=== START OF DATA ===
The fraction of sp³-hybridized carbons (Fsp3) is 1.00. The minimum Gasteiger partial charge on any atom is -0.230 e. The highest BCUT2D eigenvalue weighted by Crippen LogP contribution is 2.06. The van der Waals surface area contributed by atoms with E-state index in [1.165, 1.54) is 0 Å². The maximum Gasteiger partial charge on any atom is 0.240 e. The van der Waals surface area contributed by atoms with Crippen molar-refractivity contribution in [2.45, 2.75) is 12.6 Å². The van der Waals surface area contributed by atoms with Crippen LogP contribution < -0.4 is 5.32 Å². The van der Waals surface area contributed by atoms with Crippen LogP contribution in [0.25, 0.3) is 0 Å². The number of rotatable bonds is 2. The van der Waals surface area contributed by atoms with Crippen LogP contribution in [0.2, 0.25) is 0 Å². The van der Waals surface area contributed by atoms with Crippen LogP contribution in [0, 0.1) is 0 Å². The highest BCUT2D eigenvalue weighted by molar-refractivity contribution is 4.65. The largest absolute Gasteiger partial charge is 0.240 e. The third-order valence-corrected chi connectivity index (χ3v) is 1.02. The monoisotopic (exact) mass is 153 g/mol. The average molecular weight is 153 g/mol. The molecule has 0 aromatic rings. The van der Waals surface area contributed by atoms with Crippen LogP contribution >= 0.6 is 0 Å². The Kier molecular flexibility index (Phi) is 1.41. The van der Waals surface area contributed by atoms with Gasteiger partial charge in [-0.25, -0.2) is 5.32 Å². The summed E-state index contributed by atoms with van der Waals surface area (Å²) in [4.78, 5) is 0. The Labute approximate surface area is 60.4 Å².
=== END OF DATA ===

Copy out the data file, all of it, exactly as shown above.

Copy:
The fraction of sp³-hybridized carbons (Fsp3) is 1.00. The minimum Gasteiger partial charge on any atom is -0.230 e. The highest BCUT2D eigenvalue weighted by Crippen LogP contribution is 2.06. The van der Waals surface area contributed by atoms with E-state index in [1.165, 1.54) is 0 Å². The maximum Gasteiger partial charge on any atom is 0.240 e. The van der Waals surface area contributed by atoms with Crippen molar-refractivity contribution in [2.45, 2.75) is 12.6 Å². The van der Waals surface area contributed by atoms with Crippen LogP contribution < -0.4 is 5.32 Å². The van der Waals surface area contributed by atoms with Crippen LogP contribution in [0.25, 0.3) is 0 Å². The number of rotatable bonds is 2. The van der Waals surface area contributed by atoms with Crippen LogP contribution in [0.2, 0.25) is 0 Å². The van der Waals surface area contributed by atoms with Crippen LogP contribution in [0, 0.1) is 0 Å². The highest BCUT2D eigenvalue weighted by molar-refractivity contribution is 4.65. The largest absolute Gasteiger partial charge is 0.240 e. The third-order valence-corrected chi connectivity index (χ3v) is 1.02. The monoisotopic (exact) mass is 153 g/mol. The average molecular weight is 153 g/mol. The molecule has 0 aromatic rings. The van der Waals surface area contributed by atoms with Crippen LogP contribution >= 0.6 is 0 Å². The Kier molecular flexibility index (Phi) is 1.41. The van der Waals surface area contributed by atoms with Gasteiger partial charge in [-0.25, -0.2) is 5.32 Å². The summed E-state index contributed by atoms with van der Waals surface area (Å²) in [4.78, 5) is 0. The Labute approximate surface area is 60.4 Å².